In addition to really thinking about embracing spirituality in the church, think about spiritual community. Instead of the institution of church, what does it mean to deepen what we’re already doing into community that’s really grounded and founded in this deep spirituality, this connection with God, this connection with each other, this understanding that God moves through all of us, works through all of us, speaks through all of us.

One of the things I wrote about in the book was James Fowler’s Stages of Faith Development. This is how a person deepens in faith over time. And it’s not necessarily traditional kinds of faith but just the idea of ultimate meaning — how they gather that sense of ultimate meaning and how they can get undone and redone. In Fowler’s work, people have a traditional sense of church and of religious community, a traditional sense of how the world works. At some point, if they keep growing, if they keep thinking, they’re going to test assumptions and realize, wait a second, some of this doesn’t hold together. I thought the world worked this way, but then I meet these people. They’re outside of the way I thought the world worked, but these people seem good. So, their worldview has to split apart a little bit to embrace a larger set of realities and circumstances that they’ve encountered. And what we’ve seen is that people have left church, and it’s kind of part of a natural progression. When their worldview is bigger than the church’s, they’ve left.

What if Church could expand so it can encompass a larger worldview and so people don’t have to leave Church in order to take that next step in their faith development. That’s part of building spiritual community where questions are as good as answers. The Church, in a lot of ways, likes to have the answers. But what if we can open up? If part of spiritual community is that it’s great to ask your questions? Bring your questions. We may not have answers, but we will welcome your questions. That’s a very Jewish way of being. It’s very Jesus. He always had questions for people. You don’t always have answers, but you have questions. What if the church could be like that? I think that’d be really great when there’s no question off limits. You don’t have to leave if you’ve got a question nobody knows the answer to. That could just be “Yeah, what a great question. You know, what if we looked into that together?”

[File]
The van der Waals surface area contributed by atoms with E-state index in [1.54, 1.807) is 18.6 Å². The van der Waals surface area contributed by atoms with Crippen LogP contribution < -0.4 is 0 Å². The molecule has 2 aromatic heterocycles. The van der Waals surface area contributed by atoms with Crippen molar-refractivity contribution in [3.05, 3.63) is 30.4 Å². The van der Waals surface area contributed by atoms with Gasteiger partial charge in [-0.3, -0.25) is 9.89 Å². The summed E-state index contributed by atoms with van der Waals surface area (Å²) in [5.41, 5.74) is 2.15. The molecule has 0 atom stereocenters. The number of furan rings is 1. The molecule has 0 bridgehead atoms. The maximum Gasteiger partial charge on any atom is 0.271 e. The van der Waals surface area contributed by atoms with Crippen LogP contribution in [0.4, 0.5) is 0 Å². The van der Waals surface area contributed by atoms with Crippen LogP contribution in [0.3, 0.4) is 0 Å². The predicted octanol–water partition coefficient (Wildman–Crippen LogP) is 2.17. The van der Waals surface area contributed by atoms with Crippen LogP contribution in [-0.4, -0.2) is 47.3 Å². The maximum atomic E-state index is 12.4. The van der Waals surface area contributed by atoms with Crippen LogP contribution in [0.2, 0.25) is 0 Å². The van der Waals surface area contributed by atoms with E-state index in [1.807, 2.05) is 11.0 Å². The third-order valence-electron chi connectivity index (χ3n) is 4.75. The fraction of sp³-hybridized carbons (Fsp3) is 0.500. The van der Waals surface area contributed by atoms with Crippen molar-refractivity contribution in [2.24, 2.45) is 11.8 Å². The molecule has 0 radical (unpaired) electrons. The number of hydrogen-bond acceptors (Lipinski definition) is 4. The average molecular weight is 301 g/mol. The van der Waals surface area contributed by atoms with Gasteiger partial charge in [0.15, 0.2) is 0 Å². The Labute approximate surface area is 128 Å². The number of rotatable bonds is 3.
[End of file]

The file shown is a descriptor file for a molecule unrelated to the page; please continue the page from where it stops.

So, I think that’s part of how we build spiritual community. Open up to allow new things, multiple ways that God can speak to us not just answers but questions, and conversation that gets down to the soul level. I think people would be interested in coming to that, especially if it was available in bite-size chunks. It’s not like you have to do a year-long Bible study or a three-hour church service. Those do exist and they can be really fun. But what if there was a half-hour worship service, you know. What if there was a half-hour “How Is It with Your Soul?” What if we had two-hour retreats, you know, ways to build this spiritual community in the chunks of time that people have to give.